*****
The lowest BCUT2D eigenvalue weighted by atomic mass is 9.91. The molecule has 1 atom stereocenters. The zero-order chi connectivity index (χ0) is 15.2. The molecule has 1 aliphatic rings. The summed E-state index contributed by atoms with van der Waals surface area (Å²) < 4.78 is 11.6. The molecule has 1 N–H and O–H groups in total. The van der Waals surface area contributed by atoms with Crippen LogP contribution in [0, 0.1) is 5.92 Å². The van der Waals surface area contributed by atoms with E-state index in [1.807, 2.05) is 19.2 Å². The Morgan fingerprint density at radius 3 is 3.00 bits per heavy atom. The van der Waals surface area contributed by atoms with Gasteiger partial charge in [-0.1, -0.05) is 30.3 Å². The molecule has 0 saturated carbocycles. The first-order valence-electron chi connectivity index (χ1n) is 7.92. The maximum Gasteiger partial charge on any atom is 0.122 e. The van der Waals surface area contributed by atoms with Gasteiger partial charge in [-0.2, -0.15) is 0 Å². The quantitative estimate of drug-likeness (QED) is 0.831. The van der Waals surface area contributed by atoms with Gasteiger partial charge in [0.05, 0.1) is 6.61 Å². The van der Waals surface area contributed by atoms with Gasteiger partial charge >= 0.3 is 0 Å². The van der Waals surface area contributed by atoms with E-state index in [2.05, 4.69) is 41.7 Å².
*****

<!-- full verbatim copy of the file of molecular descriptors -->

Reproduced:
The lowest BCUT2D eigenvalue weighted by atomic mass is 9.91. The molecule has 1 atom stereocenters. The zero-order chi connectivity index (χ0) is 15.2. The molecule has 1 aliphatic rings. The summed E-state index contributed by atoms with van der Waals surface area (Å²) < 4.78 is 11.6. The molecule has 1 N–H and O–H groups in total. The van der Waals surface area contributed by atoms with Crippen LogP contribution in [0, 0.1) is 5.92 Å². The van der Waals surface area contributed by atoms with E-state index in [1.807, 2.05) is 19.2 Å². The Morgan fingerprint density at radius 3 is 3.00 bits per heavy atom. The van der Waals surface area contributed by atoms with Gasteiger partial charge in [-0.1, -0.05) is 30.3 Å². The molecule has 0 saturated carbocycles. The first-order valence-electron chi connectivity index (χ1n) is 7.92. The maximum Gasteiger partial charge on any atom is 0.122 e. The van der Waals surface area contributed by atoms with Gasteiger partial charge in [-0.2, -0.15) is 0 Å². The quantitative estimate of drug-likeness (QED) is 0.831. The van der Waals surface area contributed by atoms with Gasteiger partial charge in [0.05, 0.1) is 6.61 Å². The van der Waals surface area contributed by atoms with Gasteiger partial charge >= 0.3 is 0 Å². The van der Waals surface area contributed by atoms with E-state index in [2.05, 4.69) is 41.7 Å².